U.S. President Donald Trump says tensions on the Korean Peninsula and global trade will be key issues as a gathering of the Association of South-East Asian Nations (ASEAN) kicks off in the Philippines.
Trump told reporters ahead of the opening ceremonies that he raised the issue of North Korea’s missile tests during talks early on November 13 with the prime ministers of Japan and Australia on the sidelines of the Manila summit.
He said he told Japan's Shinzo Abe and Australia's Malcolm Turnbull that a “lot” of progress has been made in trade negotiations.
"We've made some very big steps with regard to trade -- far bigger than anything you know," Trump told reporters.
U.S. trade relations with much of Asia are in flux. Since becoming president, Trump has pulled the United States out of the Trans-Pacific Partnership (TPP), a major trade agreement, arguing it would damage America's economic interests.
He has vowed to make trade deals that are more beneficial to the United States.
Trump added that he would wait until his return to Washington on November 15 to present a "major statement" in regard to his Asia trip.
In brief remarks before the start of the summit, Turnbull said North Korea needed to end its "recklessness."
Russian Prime Minister Dmitry Medvedev is also scheduled to address the summit.
Trump is in the Philippines on the final stop of a 13-day tour of Asia.
On November 12, Trump and Philippine leader Rodrigo Duterte attended a gala dinner in Manila with 17 other world leaders.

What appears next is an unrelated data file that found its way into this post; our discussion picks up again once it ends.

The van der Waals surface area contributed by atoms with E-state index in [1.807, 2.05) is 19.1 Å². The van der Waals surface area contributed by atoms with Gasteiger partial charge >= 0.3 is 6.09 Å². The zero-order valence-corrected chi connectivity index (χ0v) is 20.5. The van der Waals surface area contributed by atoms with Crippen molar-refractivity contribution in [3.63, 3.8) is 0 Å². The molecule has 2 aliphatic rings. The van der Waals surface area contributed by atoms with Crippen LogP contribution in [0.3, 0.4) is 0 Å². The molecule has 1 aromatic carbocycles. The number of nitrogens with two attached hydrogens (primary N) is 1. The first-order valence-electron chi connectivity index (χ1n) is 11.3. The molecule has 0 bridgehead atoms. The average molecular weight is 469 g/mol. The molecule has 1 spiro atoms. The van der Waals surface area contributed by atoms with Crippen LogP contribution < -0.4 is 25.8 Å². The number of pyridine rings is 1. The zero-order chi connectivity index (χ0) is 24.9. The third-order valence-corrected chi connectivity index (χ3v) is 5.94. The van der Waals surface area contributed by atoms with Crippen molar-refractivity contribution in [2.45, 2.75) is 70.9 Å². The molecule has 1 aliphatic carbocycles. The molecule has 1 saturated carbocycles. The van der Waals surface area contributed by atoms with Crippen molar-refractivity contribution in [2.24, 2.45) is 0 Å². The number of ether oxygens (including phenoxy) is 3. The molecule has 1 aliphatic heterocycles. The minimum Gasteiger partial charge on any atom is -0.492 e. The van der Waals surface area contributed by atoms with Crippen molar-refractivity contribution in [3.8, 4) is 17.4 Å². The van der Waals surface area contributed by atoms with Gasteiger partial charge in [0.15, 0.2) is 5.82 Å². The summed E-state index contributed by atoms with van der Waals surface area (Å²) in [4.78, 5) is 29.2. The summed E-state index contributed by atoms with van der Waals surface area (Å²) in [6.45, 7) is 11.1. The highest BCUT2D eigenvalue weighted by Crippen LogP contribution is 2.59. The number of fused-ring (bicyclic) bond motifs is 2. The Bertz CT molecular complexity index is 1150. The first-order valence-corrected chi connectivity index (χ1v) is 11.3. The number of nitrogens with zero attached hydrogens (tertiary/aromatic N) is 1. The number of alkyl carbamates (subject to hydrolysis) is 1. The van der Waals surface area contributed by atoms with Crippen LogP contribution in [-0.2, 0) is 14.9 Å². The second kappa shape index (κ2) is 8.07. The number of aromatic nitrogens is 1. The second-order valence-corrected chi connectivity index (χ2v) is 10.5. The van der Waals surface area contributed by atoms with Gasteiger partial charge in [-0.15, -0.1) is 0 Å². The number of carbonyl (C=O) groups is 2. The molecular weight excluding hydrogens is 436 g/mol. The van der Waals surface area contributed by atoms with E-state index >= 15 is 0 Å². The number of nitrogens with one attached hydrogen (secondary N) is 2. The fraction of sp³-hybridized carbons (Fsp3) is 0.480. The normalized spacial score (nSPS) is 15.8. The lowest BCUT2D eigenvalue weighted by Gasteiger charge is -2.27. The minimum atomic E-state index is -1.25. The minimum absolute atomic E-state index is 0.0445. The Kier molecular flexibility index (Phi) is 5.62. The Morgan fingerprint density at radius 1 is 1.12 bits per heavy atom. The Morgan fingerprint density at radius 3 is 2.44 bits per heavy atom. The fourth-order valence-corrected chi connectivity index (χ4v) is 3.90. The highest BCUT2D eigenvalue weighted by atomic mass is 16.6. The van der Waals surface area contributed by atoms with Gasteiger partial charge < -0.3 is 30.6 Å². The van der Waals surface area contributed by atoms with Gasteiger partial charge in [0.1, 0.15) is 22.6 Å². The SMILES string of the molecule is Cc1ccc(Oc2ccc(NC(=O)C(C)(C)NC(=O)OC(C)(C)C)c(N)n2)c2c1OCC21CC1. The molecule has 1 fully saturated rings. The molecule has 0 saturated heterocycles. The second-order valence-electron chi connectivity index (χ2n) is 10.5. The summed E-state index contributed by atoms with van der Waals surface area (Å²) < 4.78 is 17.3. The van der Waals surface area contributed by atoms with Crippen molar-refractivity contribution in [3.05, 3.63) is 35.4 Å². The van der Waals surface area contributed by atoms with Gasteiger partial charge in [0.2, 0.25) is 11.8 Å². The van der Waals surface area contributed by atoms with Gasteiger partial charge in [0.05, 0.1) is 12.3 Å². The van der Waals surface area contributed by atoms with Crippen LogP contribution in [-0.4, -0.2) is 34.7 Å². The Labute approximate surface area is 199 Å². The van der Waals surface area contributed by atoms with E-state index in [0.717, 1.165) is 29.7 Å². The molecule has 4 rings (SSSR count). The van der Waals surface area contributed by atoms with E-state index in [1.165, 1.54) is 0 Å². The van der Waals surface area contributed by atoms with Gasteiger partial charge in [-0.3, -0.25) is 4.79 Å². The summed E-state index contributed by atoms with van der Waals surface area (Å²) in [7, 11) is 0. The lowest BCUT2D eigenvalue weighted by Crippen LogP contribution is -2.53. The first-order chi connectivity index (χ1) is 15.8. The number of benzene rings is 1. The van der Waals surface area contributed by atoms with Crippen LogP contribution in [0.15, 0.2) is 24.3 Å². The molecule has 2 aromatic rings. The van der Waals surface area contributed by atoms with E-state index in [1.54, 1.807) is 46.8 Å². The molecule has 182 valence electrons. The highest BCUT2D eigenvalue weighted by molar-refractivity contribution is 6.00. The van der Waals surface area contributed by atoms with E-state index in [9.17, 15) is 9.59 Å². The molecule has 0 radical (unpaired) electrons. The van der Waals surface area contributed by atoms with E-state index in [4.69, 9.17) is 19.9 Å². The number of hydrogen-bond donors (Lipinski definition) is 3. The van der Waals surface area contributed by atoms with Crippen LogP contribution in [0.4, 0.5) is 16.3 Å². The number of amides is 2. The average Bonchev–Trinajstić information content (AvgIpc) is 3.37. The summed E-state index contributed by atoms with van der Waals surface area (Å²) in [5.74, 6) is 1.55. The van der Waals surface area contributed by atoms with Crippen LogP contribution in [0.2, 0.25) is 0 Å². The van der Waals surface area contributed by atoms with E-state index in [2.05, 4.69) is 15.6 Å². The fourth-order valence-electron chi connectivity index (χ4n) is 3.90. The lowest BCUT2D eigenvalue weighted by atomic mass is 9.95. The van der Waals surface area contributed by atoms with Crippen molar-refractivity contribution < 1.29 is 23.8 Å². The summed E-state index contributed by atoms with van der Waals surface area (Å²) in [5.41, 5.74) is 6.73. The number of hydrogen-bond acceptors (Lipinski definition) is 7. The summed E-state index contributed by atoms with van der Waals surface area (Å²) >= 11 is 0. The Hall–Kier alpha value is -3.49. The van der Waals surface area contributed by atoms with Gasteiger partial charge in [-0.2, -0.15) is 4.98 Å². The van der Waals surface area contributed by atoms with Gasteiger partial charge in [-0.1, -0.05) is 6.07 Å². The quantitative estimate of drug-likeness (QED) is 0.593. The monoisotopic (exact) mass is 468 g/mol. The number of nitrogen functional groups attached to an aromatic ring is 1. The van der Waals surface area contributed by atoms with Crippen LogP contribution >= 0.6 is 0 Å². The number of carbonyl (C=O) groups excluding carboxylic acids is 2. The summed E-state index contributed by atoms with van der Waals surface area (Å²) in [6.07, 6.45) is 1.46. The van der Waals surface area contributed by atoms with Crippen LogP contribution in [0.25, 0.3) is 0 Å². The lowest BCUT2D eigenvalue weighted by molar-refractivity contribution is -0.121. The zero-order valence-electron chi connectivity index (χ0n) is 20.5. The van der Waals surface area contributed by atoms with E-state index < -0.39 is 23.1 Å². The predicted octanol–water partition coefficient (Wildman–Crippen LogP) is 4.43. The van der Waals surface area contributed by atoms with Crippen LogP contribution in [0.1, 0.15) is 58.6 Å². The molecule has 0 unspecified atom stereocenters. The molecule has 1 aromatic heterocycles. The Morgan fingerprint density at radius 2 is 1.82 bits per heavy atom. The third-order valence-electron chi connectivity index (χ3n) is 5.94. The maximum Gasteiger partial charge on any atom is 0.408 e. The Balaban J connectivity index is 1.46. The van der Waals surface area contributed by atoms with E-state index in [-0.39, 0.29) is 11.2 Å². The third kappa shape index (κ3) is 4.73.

At the dinner, Duterte sang a hit Filipino love song, saying later it was "on the orders of U.S. President Donald Trump."
One of the verses of the Filipino-language song Ikaw (You) translates as, "You are the light in my world, a half of this heart of mine."
Hours before Trump’s arrival in the country, riot police used water cannons to prevent hundreds of anti-American protesters from reaching the U.S. Embassy in Manila.
The Philippines is a former U.S. colony. For decades, the countries were strategic allies, although relations have deteriorated in recent years over allegations of human rights violations made by Trump’s predecessor, Barack Obama, against Duterte and his government.
Duterte said last week he would tell Trump to "lay off" if he raised the issue of human rights when they meet on the sidelines of the summit.
Duterte has boasted about personally killing people and is waging a drug war that has led to thousands of extrajudicial killings and drawn condemnation from rights advocates.